Matthew 17:27

ESV However, not to give offense to them, go to the sea and cast a hook and take the first fish that comes up, and when you open its mouth you will find a shekel. Take that and give it to them for me and for yourself.”
NIV But so that we may not cause offense, go to the lake and throw out your line. Take the first fish you catch; open its mouth and you will find a four-drachma coin. Take it and give it to them for my tax and yours.'
NASB However, so that we do not offend them, go to the sea and throw in a hook, and take the first fish that comes up; and when you open its mouth, you will find a stater. Take that and give it to them for you and Me.'
CSB "But, so we won't offend them, go to the sea, cast in a fishhook, and take the first fish that you catch. When you open its mouth you'll find a coin. Take it and give it to them for me and you."
NLT However, we don’t want to offend them, so go down to the lake and throw in a line. Open the mouth of the first fish you catch, and you will find a large silver coin. Take it and pay the tax for both of us.'
KJV Notwithstanding, lest we should offend them, go thou to the sea, and cast an hook, and take up the fish that first cometh up; and when thou hast opened his mouth, thou shalt find a piece of money: that take, and give unto them for me and thee.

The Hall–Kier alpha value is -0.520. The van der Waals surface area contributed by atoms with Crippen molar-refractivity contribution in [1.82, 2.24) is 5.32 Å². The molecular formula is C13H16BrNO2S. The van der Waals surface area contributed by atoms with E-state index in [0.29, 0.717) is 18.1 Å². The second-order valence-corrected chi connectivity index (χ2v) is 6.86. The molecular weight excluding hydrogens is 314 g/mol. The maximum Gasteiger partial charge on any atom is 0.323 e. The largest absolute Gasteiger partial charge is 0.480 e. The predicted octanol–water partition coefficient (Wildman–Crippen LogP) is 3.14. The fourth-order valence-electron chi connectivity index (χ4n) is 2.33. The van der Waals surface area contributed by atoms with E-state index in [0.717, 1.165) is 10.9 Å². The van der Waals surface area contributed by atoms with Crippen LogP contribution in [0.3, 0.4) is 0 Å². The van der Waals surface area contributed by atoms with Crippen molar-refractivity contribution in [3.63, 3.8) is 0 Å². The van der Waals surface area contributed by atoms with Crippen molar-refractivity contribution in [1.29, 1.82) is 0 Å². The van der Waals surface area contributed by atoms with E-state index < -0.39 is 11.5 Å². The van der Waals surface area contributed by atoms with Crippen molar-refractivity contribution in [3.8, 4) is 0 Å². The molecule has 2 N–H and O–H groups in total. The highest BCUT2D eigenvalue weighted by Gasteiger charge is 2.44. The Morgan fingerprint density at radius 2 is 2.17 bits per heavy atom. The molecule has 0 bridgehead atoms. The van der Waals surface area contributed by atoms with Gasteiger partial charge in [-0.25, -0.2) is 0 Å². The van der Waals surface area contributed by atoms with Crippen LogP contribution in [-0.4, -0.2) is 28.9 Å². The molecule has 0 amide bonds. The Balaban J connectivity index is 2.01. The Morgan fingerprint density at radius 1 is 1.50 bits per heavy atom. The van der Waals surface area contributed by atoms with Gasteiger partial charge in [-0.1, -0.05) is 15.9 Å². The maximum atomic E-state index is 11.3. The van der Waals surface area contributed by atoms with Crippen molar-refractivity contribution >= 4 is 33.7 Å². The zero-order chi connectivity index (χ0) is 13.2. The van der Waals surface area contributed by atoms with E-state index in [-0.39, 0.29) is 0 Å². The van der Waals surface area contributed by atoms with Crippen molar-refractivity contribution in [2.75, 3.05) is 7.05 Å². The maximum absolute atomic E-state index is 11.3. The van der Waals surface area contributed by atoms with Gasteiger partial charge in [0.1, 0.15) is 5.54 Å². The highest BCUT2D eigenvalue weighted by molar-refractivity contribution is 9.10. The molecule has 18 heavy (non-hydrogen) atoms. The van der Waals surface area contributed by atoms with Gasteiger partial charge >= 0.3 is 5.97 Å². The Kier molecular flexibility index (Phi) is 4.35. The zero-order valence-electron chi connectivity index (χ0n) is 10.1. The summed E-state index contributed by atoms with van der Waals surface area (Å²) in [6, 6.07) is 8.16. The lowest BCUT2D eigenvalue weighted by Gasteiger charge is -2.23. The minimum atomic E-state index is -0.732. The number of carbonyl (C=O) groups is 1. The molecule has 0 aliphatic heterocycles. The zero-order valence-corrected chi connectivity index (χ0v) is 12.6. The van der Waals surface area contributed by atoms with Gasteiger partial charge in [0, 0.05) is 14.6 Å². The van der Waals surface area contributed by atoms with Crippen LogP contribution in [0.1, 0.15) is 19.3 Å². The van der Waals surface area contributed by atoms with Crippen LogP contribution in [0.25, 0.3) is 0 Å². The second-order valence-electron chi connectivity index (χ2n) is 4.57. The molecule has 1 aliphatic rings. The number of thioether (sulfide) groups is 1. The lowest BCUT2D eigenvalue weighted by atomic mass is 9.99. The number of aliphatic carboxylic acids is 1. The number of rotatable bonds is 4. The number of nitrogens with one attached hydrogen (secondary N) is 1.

What does Matthew 17:27 mean?

Peter told the collectors of the tax for the temple, set up by God in Exodus 30:13–16, that Jesus would pay the tax. Jesus, though, has declared He is exempt from the tax since He is the Son of the "king"—God—who is collecting it (Matthew 17:24–26). From a spiritual or moral standpoint, there's no reason Jesus needs to pay this toll.

Despite being free from that obligation, on technical grounds, Jesus agrees to pay the tax. He does this to avoid causing unnecessary offense over this issue (Matthew 5:9; Romans 12:18). Jesus is also aware that the religious leaders are looking for anything they can use to discredit Him or to have Him arrested. He is not willing to make this issue a point of conflict.

This passage does not have much to say about whether Christians should pay taxes to governments (Matthew 22:15–22). Still, it may have provided important teaching for Jewish Christians. These early believers had to decide whether to pay this tax after the church was established in Acts 2, and before the temple was destroyed in AD 70.

Jesus commands Peter to find the money for the tax in a surprising way. He tells the former fisherman to go to the nearby Sea of Galilee, cast a hook, and catch a fish. In the mouth of that fish, Jesus says, Peter will find a shekel—this is described as a statēr in the original Greek. A statēr coin was worth four drachmas. Peter was to use that coin to pay the two-drachma, half-shekel tax for both himself and for Jesus.

We're not told that Jesus and the disciples did not have the money to pay the tax otherwise. It was not a large amount. Instead, it seems Jesus gave Peter one more confirmation that God was fully capable of providing for him all that was needed at any time. More such examples would follow in the difficult days to come.
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